Alfred "Al" Wroblewski wasn't afraid to call it as he saw it.
As a result, he didn't always endear himself to the local politicos in Niagara County.
In fact, Al wasn't the least bit bothered about telling politicians what he thought of them or the job they were doing, even if it meant their noses ended up a bit bent out of shape.
For me, as a reporter covering the Niagara County Legislature back in the late 2000s, Al was one the people who could often be counted on to add pizzazz to an otherwise mundane meeting. He was usually good for a colorful quote or two, which I always appreciated.
Don't think that because I covered him and quoted him that Al let me off the hook where his pointed criticisms were concerned. Like holding politicians accountable, Al wasn't shy about reminding the members of the media to do their jobs as well.
I don't recall him ever being particularly critical of me or my work, but I wouldn't take offense anyway because I knew, very often, Al generally knew what he was talking about.
There was a time when Al was a regular caller into local AM talk radio shows, including "Viewpoint" on what is now known as WEBR AM 1440. He wasn't one to pull punches on the air, either, and he was always good for a funny line or two. I know many other callers enjoyed listening to Al and appreciated his feisty nature.
I count myself among Al's legion of fans.
In the end, I always got the impression that Al wanted what many of the rest of us want and that's honest representation in government, reasonable taxes, dependable services and the sort of leadership that can help make a community a great place to live and work.
The fact that Al complained so often and so much is a testament to just how far off the mark Niagara County has been for so long where such things are concerned.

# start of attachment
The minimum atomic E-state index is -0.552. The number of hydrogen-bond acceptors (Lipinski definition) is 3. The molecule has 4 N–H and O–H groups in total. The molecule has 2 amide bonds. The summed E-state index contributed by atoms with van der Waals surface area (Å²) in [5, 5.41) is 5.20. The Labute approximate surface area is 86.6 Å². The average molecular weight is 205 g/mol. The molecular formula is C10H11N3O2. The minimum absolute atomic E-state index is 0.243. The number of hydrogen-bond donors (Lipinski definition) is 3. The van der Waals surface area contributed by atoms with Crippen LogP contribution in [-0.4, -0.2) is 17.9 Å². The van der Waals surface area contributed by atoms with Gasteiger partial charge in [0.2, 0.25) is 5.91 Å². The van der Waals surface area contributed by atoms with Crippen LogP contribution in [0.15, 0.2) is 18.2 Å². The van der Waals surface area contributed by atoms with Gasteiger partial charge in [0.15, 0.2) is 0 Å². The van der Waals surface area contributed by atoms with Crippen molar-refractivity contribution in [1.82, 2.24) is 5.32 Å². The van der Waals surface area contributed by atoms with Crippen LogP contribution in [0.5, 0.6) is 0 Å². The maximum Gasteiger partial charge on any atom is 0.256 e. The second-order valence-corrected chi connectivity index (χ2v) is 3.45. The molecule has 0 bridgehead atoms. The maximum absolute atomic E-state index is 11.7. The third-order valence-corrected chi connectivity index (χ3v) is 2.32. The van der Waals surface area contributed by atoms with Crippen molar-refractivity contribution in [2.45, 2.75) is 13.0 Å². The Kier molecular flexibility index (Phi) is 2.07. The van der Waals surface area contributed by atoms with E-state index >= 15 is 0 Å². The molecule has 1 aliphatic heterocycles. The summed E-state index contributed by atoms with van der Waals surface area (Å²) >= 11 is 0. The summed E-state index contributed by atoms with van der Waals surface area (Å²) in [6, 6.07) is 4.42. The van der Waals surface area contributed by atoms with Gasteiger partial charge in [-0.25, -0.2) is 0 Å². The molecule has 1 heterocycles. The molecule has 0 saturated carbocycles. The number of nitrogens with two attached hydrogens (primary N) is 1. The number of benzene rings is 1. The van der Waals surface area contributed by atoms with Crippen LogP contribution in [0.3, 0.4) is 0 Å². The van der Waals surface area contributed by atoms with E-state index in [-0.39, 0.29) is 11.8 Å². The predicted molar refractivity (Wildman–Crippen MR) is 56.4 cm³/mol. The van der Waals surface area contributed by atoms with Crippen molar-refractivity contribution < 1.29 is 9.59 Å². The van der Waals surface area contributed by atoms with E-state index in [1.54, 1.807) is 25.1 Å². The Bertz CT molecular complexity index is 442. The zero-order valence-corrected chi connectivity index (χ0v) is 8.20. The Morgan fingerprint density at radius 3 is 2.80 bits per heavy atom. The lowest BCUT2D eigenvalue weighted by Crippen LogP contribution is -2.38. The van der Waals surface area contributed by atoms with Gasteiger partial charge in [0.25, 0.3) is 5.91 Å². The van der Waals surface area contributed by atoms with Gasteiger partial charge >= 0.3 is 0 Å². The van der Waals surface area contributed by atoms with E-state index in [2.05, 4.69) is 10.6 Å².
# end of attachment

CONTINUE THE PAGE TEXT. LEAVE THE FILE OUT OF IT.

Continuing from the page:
Al did his best to keep the powers-that-be honest and for that he should be remembered fondly by his fellow taxpayers and voters, many of whom are not as bold or as willing to tell the people in charge just how they truly feel.
In his own way, Al Wroblewski was a good and active citizen.
By my estimation, we could use many more like him, especially in these challenging times.
There are things I didn't know about Al until after his passing on Sept. 15 at Niagara Hospice House. He was born May 25, 1929, in Niagara Falls and served in the U.S. Navy from 1950 to 1954. For his service, he was awarded the National Defense Medal. His obituary lists him as working for the government in the Village of Youngstown for 20 years and for Carborundum for 18 years. He also, according to his obituary, enjoyed bottle collecting, hunting and reading about history.
And then there's this, the most fitting statement in his entire obituary:
"He was very active in politics and his goal was to stir up the conversation to get the public involved."
That he did, often and often well.
Al is survived by his wife of 69 years, Reika (McGraw) Wroblewski; his children, Robert (Tricia) Wroblewski, Robin (John) Kopacz, Peter (Lisa) Wroblewski, Michael Wroblewski, and Michele (LaVerne) Bowen; 15 grandchildren and 15 great-grandchildren; siblings Nancy Senkulics and Marie (Ronnie) Tyron; and several nieces and nephews.
To his family, I offer my most sincere condolences.
While his input may not have always been appreciated by the political class in Niagara County, Al Wroblewski's voice and his character resonated with a lot of regular people, the kind who attended legislature meetings, enjoyed hearing him tell it like it was on the radio and looked forward to him saying something colorful enough to get quoted in newspaper articles.
Mark Scheer is the regional news director for the Niagara Gazette and the Lockport Union-Sun & Journal.